South Main Speedway lets customers mix and match rounds of mini golf and go-kart racing to fashion a full day of family-friendly recreation. Clamber into a one- or two-seater speed machine to race friends, loved ones, and renegade Mario Kart characters for 15 ferocious laps around the Speedway’s sinuous track (a $6 value/race). Then, head to the outdoor putt-putt course (a $6 value/game) to send dimpled balls skittering past squat shrubs, plashing waterfalls, and nostalgic windmill operators into 18 waiting holes. The Groupon's eight games or races can be parceled out to multiple people on a single day, facilitating bonding within families or semipro hide-and-seek teams. Afterward, venture outside to browse The Factory's complex of shops, restaurants, and sports facilities.
Laugh Out Loud hosts well-established laugh conjurers and undiscovered comedic masterminds capable of leaving the audience doubled over in harmonized chuckles. Past Laugh Out Loud audience-slayers have graced the stages of HBO, Showtime, and Comedy Central, and upcoming performers include musical comedian Ron Feingold, who produces a cappella backup, lead, and percussive vocals with his three separate mouths (July 28–30). Lyndel Pleasant, a former stagemate of Chris Rock, weaves anecdotes of marriage and fatherhood into his act (August 4–6), and Ward Anderson, author of The Ultimate Bachelor’s Guide, tackles audiences with his physical comedy (August 11–13). All shows last approximately two hours and showcase three comedians or one mythical hydra that wants to know what the deal is with airplane peanuts.
Owner and vintner Dr. Lane Gregory and his staff of merry winemakers harvest their wine grapes from the fertile muscadine vines that flourish on Gregory Vineyards' 120 acres of lush farmland. The winery's Old World tasting room and wood furniture lend a rustic atmosphere to samplings of cleverly named wines such as Sly Fox, Ruth Walton, or the dry white known as Bald Eagle. Like North Carolina's banana trees, the regional muscadine grape thrives from late August until early October, giving Dr. Gregory and company only a matter of weeks to harvest the tough-skinned fruit. In addition to tastings, the handsome property plays host to weddings and other special events. And, on an average day, visitors may be spotted taking wine tours with Dr. Gregory or exploring the vineyard's lake on romantic two-person pedal boats.
In movie theaters the show begins when the lights go down. That’s true at Raleigh Road Outdoor Theatre too, only the “lights” there are the sun. The drive-in theater specializes in first run double features of the latest Hollywood blockbusters. Radios tuned to 90.3 FM pipe in each flick's audio as moviegoers and well-behaved pets recline in their rides, or relax atop blankets or lawn chairs underneath the stars. A playground entertains youngsters before the first movie begins, while concessions such as popcorn, burgers, and corn dogs keep visitors satiated throughout showtime. The theater is open Friday and Saturday from early March through December, and hosts extended hours during the spring, summer, and early autumn months.
According to a 2009 Newsobserver.com profile, Backyard Bistro knows a thing or two about ribs. To create this St. Louis–style specialty, the Bistro encrusts the pork in a dry spice rub and leaves it to bask in heat and hickory smoke for three hours. They then wrap each rack in aluminum foil with a splash of apple juice, returning them to the smoker for another four hours before charring them on the grill under a glaze of tangy or sweet barbecue sauce. The Bistro also stokes up the smoker to tenderize the dry-rubbed pork shoulder––another specialty––for 12 whole hours, while slices of juicy beef brisket await to be smothered between hefty slabs of white bread and saddled next to sides such as crisp coleslaw, Mama T's potato salad, and baked beans.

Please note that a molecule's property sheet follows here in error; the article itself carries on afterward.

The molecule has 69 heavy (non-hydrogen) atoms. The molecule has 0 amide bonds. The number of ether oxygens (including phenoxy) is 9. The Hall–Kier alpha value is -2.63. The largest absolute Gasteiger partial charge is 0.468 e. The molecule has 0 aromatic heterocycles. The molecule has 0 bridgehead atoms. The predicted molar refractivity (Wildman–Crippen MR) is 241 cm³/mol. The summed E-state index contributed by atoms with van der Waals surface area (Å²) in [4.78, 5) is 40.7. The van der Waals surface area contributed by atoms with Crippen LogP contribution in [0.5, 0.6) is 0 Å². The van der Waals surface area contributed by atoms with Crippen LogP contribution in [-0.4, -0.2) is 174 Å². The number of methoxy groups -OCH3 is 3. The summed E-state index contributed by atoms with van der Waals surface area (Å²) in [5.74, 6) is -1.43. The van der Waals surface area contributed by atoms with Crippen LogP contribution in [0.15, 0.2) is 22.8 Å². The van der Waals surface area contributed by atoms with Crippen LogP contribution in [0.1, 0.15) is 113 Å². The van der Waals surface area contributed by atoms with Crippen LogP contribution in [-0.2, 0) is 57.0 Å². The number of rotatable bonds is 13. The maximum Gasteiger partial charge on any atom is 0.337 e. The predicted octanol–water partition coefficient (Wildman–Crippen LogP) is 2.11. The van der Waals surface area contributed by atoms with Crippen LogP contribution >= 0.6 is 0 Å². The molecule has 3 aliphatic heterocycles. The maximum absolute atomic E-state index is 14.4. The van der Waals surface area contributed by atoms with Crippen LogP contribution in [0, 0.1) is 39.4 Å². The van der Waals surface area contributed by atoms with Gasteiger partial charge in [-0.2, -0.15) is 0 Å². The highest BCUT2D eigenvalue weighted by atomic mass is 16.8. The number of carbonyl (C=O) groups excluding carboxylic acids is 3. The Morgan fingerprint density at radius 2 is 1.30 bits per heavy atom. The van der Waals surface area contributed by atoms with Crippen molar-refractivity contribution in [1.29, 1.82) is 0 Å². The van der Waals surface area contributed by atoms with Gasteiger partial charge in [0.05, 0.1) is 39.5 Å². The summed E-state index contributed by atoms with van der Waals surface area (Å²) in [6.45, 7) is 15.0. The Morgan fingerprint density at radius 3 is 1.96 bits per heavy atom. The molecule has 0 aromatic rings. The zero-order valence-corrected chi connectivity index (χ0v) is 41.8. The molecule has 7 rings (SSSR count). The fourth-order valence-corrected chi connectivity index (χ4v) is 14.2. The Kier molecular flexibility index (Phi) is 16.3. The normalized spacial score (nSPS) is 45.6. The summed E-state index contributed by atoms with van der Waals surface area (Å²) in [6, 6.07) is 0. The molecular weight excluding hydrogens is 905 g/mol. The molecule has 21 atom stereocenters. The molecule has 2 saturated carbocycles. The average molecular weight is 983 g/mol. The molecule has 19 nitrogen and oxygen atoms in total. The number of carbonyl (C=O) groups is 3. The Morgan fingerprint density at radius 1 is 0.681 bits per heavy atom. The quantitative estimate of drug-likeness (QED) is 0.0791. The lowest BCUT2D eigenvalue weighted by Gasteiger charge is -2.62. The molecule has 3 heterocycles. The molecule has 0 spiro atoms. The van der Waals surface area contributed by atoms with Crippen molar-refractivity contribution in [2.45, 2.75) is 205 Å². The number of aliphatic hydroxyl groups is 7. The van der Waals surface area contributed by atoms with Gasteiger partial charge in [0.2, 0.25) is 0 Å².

The menu of barbecue and American comfort food represent the efforts of several local businesses. Brioche rolls for burgers and english muffins for benedicts are sourced from La Farm Bakery, then crowned with organic, hydroponic bibb lettuce and beef from Angus Barn or poached eggs and canadian bacon. The bar's 16 taps pour Bud Light and Belgian-style Backyard Brew, the locally brewed house draft, to cool meals taken out on the patio or into a neighbor's hot tub, while inside it's all about sports. Five big-screen TVs broadcast every play in high definition, and speakers at each table give diners the option of turning down the volume if they'd rather tune out
The building has been there for generations, beneath a neon "Restaurant" sign that used to serve as a beacon of sustenance for WWII-era soldiers stationed nearby. Decades later, under that same sign, people still show up in search of food, and more importantly, in search of drink. This historic spot is now the home of Brewmasters Bar & Grill, a taproom that celebrates North Carolina brewers with its selection of nearly 100 craft brews. "Beer geeks," as Brewmasters likes to call them, can discover local suds from Big Boss and Crank Arm mixed in with nationally renowned beers such as Left Hand Milk Stout Nitro.
Of course, beer is also integral to the food menu. On it, guests will find pork belly braised in brown ale and beer-battered onion rings. The kitchen makes many of their ingredients in-house, including spinach dip forged from a family recipe and Brewmasters' signature candied bacon with jalapeño-apple jelly. As guests tackle their meals, they can study a state map that pinpoints North Carolina's best-loved breweries and least-invisible rivers.